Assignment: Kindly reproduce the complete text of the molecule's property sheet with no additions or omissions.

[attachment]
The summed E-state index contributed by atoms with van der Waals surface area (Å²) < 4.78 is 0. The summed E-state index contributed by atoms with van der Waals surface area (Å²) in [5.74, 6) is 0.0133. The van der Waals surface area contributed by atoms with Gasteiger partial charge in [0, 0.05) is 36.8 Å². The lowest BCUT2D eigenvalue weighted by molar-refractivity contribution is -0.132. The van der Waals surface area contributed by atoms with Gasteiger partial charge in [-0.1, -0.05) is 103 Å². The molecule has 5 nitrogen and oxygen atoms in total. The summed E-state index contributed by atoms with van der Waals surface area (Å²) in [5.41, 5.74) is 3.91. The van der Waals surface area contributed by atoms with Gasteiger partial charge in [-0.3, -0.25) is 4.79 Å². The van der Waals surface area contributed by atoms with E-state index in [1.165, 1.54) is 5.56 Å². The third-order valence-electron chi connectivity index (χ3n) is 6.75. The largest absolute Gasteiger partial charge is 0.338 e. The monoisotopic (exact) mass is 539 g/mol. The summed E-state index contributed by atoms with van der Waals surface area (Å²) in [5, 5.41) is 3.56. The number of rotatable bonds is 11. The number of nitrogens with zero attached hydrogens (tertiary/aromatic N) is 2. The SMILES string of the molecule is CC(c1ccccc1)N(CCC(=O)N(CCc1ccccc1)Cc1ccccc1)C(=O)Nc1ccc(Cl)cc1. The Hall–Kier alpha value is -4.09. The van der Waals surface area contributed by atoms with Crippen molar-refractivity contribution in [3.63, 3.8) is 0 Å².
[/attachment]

The summed E-state index contributed by atoms with van der Waals surface area (Å²) < 4.78 is 0. The summed E-state index contributed by atoms with van der Waals surface area (Å²) in [5.74, 6) is 0.0133. The van der Waals surface area contributed by atoms with Gasteiger partial charge in [0, 0.05) is 36.8 Å². The lowest BCUT2D eigenvalue weighted by molar-refractivity contribution is -0.132. The van der Waals surface area contributed by atoms with Gasteiger partial charge in [-0.1, -0.05) is 103 Å². The molecule has 5 nitrogen and oxygen atoms in total. The summed E-state index contributed by atoms with van der Waals surface area (Å²) in [5.41, 5.74) is 3.91. The van der Waals surface area contributed by atoms with Gasteiger partial charge in [-0.3, -0.25) is 4.79 Å². The van der Waals surface area contributed by atoms with E-state index in [1.165, 1.54) is 5.56 Å². The third-order valence-electron chi connectivity index (χ3n) is 6.75. The largest absolute Gasteiger partial charge is 0.338 e. The monoisotopic (exact) mass is 539 g/mol. The summed E-state index contributed by atoms with van der Waals surface area (Å²) in [5, 5.41) is 3.56. The number of rotatable bonds is 11. The number of nitrogens with zero attached hydrogens (tertiary/aromatic N) is 2. The SMILES string of the molecule is CC(c1ccccc1)N(CCC(=O)N(CCc1ccccc1)Cc1ccccc1)C(=O)Nc1ccc(Cl)cc1. The Hall–Kier alpha value is -4.09. The van der Waals surface area contributed by atoms with Crippen molar-refractivity contribution in [3.63, 3.8) is 0 Å².